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Corde Oblique

Prog Folk

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Corde Oblique Per Le Strade Ripetute album cover
4.00 | 11 ratings | 2 reviews | 36% 5 stars

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Studio Album, released in 2013

Songs / Tracks Listing

1. Averno (6:03)
2. Il Viaggio Di Saramago (3:22)
3. My Pure Amethyst (5:05)
4. In The Temple Of Echo (1:55)
5. Bambina D'oro (6:18)
6. Heraion (3:15)
7. Due Melodie (5:45)
8. Le Fontane Di Caserta (4:10)
9. Requiem For A Dream (2:26)
10. Ali Bianche (6:47)
11. Uroboro (8:01)

Total time 53:07

Line-up / Musicians

- Riccardo Prencipe / Classical & acoustic guitars, e-bow, backing vocals (3), arranger

- Floriana Cangiano / vocals (1,5,10)
- Caterina Pontrandolfo / vocals (2,6)
- Annalisa Madonna / vocals (3)
- Evi Stergiou / vocals (6)
- Lisa Starnini / vocals (7)
- Edo Notarloberti / violin, cello (11)
- Manuela Albano / cello (3)
- Umberto Lepore / bass, double bass
- Alessio Sica / drums
- Salvio Vassallo / drums (6,10)
- Francesco Manna / percussion (6,10)
- Spyros Giasafakis / recitation & cymbal (6)

Releases information

Artwork: Sabine Adélaïde with Paolo Liggeri (photo)

CD The Stones Of Naples Records ‎- TSON 001 (2013, Italy)

Thanks to mbzr48 for the addition
and to Quinino for the last updates
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CORDE OBLIQUE Per Le Strade Ripetute ratings distribution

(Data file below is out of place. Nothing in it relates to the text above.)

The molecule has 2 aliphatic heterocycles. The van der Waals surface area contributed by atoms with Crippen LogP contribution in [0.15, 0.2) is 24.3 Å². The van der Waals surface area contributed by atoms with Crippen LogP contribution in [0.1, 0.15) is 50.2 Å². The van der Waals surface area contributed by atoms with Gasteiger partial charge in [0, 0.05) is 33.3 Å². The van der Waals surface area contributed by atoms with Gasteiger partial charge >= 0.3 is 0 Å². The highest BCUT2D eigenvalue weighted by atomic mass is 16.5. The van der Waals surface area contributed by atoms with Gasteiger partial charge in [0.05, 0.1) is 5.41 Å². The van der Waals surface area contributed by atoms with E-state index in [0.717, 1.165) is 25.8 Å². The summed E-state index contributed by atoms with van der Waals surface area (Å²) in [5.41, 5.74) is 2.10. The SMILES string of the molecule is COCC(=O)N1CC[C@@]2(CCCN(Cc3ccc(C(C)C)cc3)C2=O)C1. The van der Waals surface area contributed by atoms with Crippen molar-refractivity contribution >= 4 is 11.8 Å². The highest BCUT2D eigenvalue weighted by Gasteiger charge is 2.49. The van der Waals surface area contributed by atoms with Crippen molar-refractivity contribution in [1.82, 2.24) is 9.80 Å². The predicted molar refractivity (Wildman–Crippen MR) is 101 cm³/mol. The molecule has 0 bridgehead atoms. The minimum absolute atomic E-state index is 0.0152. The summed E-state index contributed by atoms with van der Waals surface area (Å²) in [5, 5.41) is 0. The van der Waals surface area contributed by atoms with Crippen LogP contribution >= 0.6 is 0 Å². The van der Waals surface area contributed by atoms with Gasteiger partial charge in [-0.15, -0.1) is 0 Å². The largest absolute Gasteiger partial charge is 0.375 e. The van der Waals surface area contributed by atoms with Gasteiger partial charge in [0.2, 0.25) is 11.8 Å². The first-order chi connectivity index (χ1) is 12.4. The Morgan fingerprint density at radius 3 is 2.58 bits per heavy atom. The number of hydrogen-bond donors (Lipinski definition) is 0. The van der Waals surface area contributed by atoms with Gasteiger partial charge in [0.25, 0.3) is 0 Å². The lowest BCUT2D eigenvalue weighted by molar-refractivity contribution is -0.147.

(11 ratings)
Essential: a masterpiece of progressive rock music(36%)
Excellent addition to any prog rock music collection(36%)
Good, but non-essential (18%)
Collectors/fans only (9%)
Poor. Only for completionists (0%)

CORDE OBLIQUE Per Le Strade Ripetute reviews

Showing all collaborators reviews and last reviews preview | Show all reviews/ratings

Collaborators/Experts Reviews

Review by kenethlevine
3 stars Riccardo Prencipe is to be commended for diligently performing and recording for the last 8 years as the leader of ethereal folk group CORDE OBLIQUE. Every other year he offers a meticulously and lovingly prepared disk of finely aged yet ageless beauty. "Per La Strade Ripetute" is no exception, yet it is not necessarily what I would have expected after 2011's "Hail of Bitter Almonds".

Indeed the group had been slowly, steadily and classily incorporating pop elements ever since their 2nd release, yet here we find a retrenchment of sorts into the more downbeat gothic sentiments and tempos of their debut. One of the aspects I really enjoy is the greater variety of violin phrasings, which is notable from the very first note of the first track, and carried to its fitting climax on the stunning instrumental "Uroboro". Conversely, Prencipe has decreed that the males retreat entirely from the lead microphone, which is disappointing given hypnotic performances on tracks like "Together Alone" and "My Harbour", among others, on prior collections, counterbalancing the feminine beauty. Some other highlights are "My Pure Amethyst", where I continue to discern a ponderously strummed CRANBERRIES influence, and the grand guitar instrumental "Requiem for a Dream".

While the resplendent sound is intact, "Per La Strade Ripetute" generally lacks the excitement of prior works by CORDE OBLIQUE. The project synergy, in which one's listening pleasure is enhanced from tune to tune and peaks from the cumulative effects, is not reaching me. While it's lovely background music this time around, I crave a bit more from even my mellow prog. 3.5 stars rounded down.

Review by BrufordFreak
COLLABORATOR Honorary Collaborator
5 stars Riccardo takes a step back to his mostly acoustic and antique roots. Whereas A Hail of Bitter Almonds saw his musical palette increasing its infiltration of electronic instruments, here we see CO returning almost exclusively to an all-acoustic selection. As a mater of fact, Riccardo even advertises it: "No samplers, no synths, no keyboards"! With even more flawless vocal performances than usual, this album may be Riccardo's masterpiece.